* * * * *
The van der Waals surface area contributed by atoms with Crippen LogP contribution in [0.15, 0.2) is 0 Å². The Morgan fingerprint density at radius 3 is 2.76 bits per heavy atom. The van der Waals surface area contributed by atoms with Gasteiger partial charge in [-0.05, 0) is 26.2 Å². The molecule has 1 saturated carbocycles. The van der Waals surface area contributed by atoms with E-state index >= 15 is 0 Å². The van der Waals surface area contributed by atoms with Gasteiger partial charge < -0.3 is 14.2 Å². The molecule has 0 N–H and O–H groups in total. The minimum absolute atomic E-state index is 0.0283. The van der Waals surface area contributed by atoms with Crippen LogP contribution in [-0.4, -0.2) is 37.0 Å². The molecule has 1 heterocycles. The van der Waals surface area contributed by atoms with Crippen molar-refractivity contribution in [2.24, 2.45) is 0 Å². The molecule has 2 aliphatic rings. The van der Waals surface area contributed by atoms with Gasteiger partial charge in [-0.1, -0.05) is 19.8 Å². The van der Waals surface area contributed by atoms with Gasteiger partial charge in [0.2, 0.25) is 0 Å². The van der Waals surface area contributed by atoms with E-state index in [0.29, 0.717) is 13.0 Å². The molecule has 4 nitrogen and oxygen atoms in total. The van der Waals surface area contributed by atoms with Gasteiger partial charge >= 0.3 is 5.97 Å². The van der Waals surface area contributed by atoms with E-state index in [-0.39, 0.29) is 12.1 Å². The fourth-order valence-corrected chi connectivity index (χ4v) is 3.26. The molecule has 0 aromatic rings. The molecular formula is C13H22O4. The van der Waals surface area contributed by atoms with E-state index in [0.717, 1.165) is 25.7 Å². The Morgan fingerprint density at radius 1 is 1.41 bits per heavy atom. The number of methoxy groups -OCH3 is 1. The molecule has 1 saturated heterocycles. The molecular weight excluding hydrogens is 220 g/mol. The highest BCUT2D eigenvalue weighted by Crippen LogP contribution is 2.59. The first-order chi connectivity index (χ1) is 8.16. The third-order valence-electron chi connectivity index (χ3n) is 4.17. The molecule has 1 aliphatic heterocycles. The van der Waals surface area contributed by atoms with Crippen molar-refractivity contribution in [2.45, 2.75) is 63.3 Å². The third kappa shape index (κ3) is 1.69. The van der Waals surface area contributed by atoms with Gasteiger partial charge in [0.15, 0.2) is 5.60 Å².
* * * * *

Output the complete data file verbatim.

The van der Waals surface area contributed by atoms with Crippen LogP contribution in [0.15, 0.2) is 0 Å². The Morgan fingerprint density at radius 3 is 2.76 bits per heavy atom. The van der Waals surface area contributed by atoms with Gasteiger partial charge in [-0.05, 0) is 26.2 Å². The molecule has 1 saturated carbocycles. The van der Waals surface area contributed by atoms with E-state index >= 15 is 0 Å². The van der Waals surface area contributed by atoms with Gasteiger partial charge < -0.3 is 14.2 Å². The molecule has 0 N–H and O–H groups in total. The minimum absolute atomic E-state index is 0.0283. The van der Waals surface area contributed by atoms with Crippen LogP contribution in [-0.4, -0.2) is 37.0 Å². The molecule has 1 heterocycles. The van der Waals surface area contributed by atoms with Crippen molar-refractivity contribution in [2.24, 2.45) is 0 Å². The molecule has 2 aliphatic rings. The van der Waals surface area contributed by atoms with Gasteiger partial charge in [-0.1, -0.05) is 19.8 Å². The van der Waals surface area contributed by atoms with Gasteiger partial charge in [0.2, 0.25) is 0 Å². The van der Waals surface area contributed by atoms with E-state index in [0.29, 0.717) is 13.0 Å². The molecule has 4 nitrogen and oxygen atoms in total. The van der Waals surface area contributed by atoms with Gasteiger partial charge >= 0.3 is 5.97 Å². The van der Waals surface area contributed by atoms with E-state index in [-0.39, 0.29) is 12.1 Å². The fourth-order valence-corrected chi connectivity index (χ4v) is 3.26. The molecule has 0 aromatic rings. The molecular formula is C13H22O4. The van der Waals surface area contributed by atoms with E-state index in [0.717, 1.165) is 25.7 Å². The Morgan fingerprint density at radius 1 is 1.41 bits per heavy atom. The number of methoxy groups -OCH3 is 1. The molecule has 1 saturated heterocycles. The molecular weight excluding hydrogens is 220 g/mol. The highest BCUT2D eigenvalue weighted by Crippen LogP contribution is 2.59. The first-order chi connectivity index (χ1) is 8.16. The third-order valence-electron chi connectivity index (χ3n) is 4.17. The molecule has 1 aliphatic heterocycles. The van der Waals surface area contributed by atoms with Crippen molar-refractivity contribution in [2.45, 2.75) is 63.3 Å². The third kappa shape index (κ3) is 1.69. The van der Waals surface area contributed by atoms with Gasteiger partial charge in [0.15, 0.2) is 5.60 Å².